DiBlasi awarded residency to develop hybrid biological-technological art installation
AMES, Iowa — Johnny DiBlasi, an Iowa State University assistant professor of art and visual culture, has been awarded a residency at the University of Buffalo’s Coalesce Center for Biological Art to develop a hybrid biological-technological installation featuring a bio-driven artificial intelligence (AI) system that remediates contaminated soil ecology while generating an audio-visual component in real time.
“Beauty” is the inaugural project of a new arts and research group DiBlasi co-founded with interdisciplinary artist and researcher Carlos Castellanos and Bello Bello. The three collaborators will work with advisers Paul Vanouse, director of the Coalesce Center and head of the emerging practices program in the University of Buffalo Department of Art, and Coalesce lab manager Solon Morse.
“The fates of the contaminated soil and a group of bacterial cultures incorporated in the work will be determined by AI that develops an internal model of ‘beauty’ by observing the cooperative pattern-forming and swarming behaviors of numerous bacterial species such as Paenibacillus dendritiformis,” DiBlasi said.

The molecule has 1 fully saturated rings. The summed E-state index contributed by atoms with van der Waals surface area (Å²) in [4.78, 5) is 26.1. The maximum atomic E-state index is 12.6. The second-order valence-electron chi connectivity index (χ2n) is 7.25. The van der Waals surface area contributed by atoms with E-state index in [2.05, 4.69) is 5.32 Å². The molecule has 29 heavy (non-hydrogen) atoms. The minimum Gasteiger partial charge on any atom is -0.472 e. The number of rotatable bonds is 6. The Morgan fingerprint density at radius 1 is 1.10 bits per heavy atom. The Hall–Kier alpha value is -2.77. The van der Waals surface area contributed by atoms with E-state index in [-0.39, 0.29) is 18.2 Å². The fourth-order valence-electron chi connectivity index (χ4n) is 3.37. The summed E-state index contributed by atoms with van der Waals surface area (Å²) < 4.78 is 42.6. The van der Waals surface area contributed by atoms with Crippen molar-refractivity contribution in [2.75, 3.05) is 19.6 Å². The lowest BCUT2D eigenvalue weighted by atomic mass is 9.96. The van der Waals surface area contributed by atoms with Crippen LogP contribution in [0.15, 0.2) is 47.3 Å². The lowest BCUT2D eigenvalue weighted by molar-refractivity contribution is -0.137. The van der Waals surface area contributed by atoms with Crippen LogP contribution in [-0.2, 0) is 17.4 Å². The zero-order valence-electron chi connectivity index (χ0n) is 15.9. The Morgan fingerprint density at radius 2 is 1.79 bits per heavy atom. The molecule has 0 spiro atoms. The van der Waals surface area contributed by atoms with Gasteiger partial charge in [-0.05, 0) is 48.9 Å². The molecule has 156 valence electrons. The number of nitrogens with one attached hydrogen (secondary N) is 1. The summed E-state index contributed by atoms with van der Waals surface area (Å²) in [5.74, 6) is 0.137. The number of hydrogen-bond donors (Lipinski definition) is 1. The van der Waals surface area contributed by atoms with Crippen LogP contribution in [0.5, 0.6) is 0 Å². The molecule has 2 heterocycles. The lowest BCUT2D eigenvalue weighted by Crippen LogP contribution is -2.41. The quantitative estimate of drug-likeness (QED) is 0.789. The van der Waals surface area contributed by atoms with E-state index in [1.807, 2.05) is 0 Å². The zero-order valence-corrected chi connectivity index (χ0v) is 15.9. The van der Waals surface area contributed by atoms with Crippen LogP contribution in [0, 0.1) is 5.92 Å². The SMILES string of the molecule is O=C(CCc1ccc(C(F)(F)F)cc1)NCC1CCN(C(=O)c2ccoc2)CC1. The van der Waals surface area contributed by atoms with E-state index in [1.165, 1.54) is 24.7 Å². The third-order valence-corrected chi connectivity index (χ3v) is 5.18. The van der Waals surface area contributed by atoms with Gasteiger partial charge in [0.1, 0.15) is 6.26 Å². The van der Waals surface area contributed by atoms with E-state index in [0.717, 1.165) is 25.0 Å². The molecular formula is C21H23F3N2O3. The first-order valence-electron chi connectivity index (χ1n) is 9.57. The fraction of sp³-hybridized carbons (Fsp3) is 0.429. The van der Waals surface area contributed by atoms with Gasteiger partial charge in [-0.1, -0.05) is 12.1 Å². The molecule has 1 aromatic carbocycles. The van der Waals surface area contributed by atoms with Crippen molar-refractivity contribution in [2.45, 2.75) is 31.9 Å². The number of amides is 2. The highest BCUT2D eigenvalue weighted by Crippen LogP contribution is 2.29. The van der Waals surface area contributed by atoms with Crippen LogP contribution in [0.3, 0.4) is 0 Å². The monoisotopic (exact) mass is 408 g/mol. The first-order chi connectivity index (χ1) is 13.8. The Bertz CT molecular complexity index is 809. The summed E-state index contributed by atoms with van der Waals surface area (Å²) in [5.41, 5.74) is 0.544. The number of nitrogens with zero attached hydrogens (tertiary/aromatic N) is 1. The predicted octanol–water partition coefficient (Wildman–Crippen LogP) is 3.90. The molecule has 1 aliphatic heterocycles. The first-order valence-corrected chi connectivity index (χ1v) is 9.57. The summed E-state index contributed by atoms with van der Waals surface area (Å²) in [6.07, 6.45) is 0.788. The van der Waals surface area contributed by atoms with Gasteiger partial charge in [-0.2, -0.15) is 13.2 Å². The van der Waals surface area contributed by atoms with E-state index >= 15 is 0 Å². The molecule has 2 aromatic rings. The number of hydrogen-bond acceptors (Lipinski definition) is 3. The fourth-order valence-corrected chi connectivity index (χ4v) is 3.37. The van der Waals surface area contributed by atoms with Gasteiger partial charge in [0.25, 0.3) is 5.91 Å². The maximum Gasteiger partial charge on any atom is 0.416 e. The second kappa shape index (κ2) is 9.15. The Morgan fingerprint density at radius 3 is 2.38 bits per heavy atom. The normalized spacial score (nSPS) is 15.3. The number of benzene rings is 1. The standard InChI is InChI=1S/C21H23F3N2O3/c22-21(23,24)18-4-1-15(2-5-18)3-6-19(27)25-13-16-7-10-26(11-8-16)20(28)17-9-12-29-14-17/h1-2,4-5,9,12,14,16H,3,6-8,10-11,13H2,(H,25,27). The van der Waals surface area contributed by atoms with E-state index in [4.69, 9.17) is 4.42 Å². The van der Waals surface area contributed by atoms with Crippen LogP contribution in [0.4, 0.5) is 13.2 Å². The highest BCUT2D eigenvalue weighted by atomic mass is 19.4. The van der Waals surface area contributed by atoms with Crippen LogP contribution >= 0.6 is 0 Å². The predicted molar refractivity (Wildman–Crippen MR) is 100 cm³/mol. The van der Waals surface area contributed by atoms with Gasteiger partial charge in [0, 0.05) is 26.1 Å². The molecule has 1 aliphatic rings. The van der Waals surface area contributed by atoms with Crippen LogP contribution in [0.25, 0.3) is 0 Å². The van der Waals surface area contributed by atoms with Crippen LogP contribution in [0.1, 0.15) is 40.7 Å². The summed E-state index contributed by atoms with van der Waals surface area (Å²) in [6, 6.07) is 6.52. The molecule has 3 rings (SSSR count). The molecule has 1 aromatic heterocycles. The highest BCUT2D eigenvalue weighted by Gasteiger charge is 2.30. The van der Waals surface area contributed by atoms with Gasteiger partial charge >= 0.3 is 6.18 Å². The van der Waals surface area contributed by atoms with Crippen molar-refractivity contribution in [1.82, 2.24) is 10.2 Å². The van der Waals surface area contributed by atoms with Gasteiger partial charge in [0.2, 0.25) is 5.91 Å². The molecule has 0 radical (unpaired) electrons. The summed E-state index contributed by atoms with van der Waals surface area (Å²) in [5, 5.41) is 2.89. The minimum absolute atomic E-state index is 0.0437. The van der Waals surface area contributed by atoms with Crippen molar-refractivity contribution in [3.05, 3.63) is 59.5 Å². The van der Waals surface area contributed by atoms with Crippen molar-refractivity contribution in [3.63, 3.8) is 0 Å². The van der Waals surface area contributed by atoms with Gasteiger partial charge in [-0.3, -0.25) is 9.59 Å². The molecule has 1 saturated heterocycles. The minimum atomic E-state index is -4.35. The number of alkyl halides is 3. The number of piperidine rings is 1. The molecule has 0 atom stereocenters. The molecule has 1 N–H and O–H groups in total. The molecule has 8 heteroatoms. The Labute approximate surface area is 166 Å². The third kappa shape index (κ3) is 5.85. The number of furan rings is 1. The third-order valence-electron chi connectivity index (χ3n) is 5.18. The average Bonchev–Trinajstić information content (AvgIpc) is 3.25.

“This species of bacteria produces intricate branching growth patterns in response to environmental conditions. It is also known to aid in the bioremediation of heavy metals and polycyclic aromatic hydrocarbons (present in coal, motor oil, etc.) that are often found in soils, rivers, and estuarine and coastal sediments.”
For the Coalesce Center residency, DiBlasi, Castellanos and Bello will build the system and research ways to genetically modify cultures of several species of bacteria to express other novel — and potentially aesthetically pleasing — features such as bioluminescence and a wider variety of growth and spatial patterns, DiBlasi said.
Components of the work include culturing various species of pattern-forming bacteria (e.g., P. dendritiformis, P. vortex, Bacillus subtilis, Bacillus circulans), building and using a robotic microscope and camera for observing the bacterial cultures, and designing and constructing custom culture chambers and hardware for delivering the nutrients and chemicals.
The project will complement DiBlasi’s ongoing work with machine learning and physical computing while advancing new skills working with microscopy and bacterial culturing. DiBlasi will travel to Buffalo and, after a two-week quarantine, work in the lab as an artist-in-residence from mid-October to mid-November. The completed project will be exhibited in spring 2021.
Johnny DiBlasi, Art and Visual Culture, firstname.lastname@example.org
Heather Sauer, Design Communications, email@example.com